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dc.contributor.authorDaubney, Michael
dc.contributor.authorBateman, Anthony
dc.description.abstractObjective: This paper provides an overview of mentalization-based therapy (MBT). Multiple strands of research evidence converge to suggest that affect dysregulation, impulsivity and unstable interpersonal relationships are core features of borderline personality disorder (BPD). The MBT approach to BPD attempts to provide a theoretically consistent way of conceptualising the inter-relationship of these features. Methods: MBT makes mentalizing a core focus of therapy and was initially developed for the treatment of BPD in routine clinical services, delivered in group and individual modalities. This article provides a brief overview of mentalizing and its relevance to BPD, provides an overview of MBT and notes a number of current trends in MBT. Results: MBT provides clinicians with an empirically supported approach to BPD and its treatment. Conclusions: Whilst mentalizing is viewed as an integrative framework for therapy, more knowledge is needed as to which of the therapies are of most benefit for individual patients.en_US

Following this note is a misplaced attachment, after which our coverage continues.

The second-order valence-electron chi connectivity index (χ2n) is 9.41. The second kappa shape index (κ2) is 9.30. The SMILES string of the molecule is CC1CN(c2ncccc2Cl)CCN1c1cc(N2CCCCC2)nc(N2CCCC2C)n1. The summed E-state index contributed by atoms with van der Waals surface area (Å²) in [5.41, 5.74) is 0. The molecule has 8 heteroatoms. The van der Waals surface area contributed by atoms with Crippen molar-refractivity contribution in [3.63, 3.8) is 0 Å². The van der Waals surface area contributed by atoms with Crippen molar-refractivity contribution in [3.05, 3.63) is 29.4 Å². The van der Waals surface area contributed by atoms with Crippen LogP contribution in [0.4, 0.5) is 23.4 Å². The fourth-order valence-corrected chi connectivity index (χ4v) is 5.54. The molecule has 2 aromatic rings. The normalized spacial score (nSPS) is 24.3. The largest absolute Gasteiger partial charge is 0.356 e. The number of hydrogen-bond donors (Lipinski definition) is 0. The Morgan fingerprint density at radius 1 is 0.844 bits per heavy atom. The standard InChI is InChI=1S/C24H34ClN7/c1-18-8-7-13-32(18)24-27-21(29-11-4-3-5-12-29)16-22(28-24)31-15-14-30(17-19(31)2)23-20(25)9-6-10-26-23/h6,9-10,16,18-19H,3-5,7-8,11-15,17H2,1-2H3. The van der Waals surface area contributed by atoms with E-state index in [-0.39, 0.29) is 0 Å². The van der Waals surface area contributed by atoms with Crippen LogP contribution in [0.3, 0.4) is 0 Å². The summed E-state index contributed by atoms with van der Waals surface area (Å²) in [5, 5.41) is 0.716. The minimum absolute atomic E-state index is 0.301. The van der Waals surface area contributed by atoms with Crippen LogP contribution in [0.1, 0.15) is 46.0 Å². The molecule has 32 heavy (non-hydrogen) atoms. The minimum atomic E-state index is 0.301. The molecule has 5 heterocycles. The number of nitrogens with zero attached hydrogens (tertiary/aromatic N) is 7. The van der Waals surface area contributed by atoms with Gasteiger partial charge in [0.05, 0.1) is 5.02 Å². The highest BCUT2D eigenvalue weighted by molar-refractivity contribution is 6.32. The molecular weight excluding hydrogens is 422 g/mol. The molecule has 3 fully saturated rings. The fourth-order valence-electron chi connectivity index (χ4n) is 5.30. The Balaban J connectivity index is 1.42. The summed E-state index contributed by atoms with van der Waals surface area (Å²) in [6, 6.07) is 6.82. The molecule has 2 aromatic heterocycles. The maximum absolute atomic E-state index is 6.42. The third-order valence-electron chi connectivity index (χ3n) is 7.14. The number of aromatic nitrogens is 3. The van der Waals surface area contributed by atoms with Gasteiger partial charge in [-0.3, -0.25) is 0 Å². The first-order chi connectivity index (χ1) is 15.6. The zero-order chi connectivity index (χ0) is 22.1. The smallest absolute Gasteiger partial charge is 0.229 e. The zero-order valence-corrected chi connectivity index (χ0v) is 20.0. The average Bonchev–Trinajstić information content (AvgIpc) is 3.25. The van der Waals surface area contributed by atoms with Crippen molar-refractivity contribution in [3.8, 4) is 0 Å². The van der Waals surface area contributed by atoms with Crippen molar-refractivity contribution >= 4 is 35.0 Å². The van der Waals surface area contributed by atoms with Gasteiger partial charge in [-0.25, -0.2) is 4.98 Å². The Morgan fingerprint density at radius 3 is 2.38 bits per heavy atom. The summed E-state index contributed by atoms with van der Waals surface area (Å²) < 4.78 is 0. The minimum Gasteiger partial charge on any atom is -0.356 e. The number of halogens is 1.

dc.publisherSage Publicationsen_US
dc.relation.ispartofjournalAustralasian Psychiatryen_US
dc.subject.fieldofresearchPsychiatry (incl. Psychotherapy)en_US
dc.titleMentalization-based therapy (MBT): an overviewen_US
dc.typeJournal articleen_US
dc.type.descriptionC1 - Peer Reviewed (HERDC)en_US
dc.type.codeC - Journal Articlesen_US
gro.facultyGriffith Health, School of Medicineen_US
gro.hasfulltextNo Full Text
gro.griffith.authorDaubney, Michael

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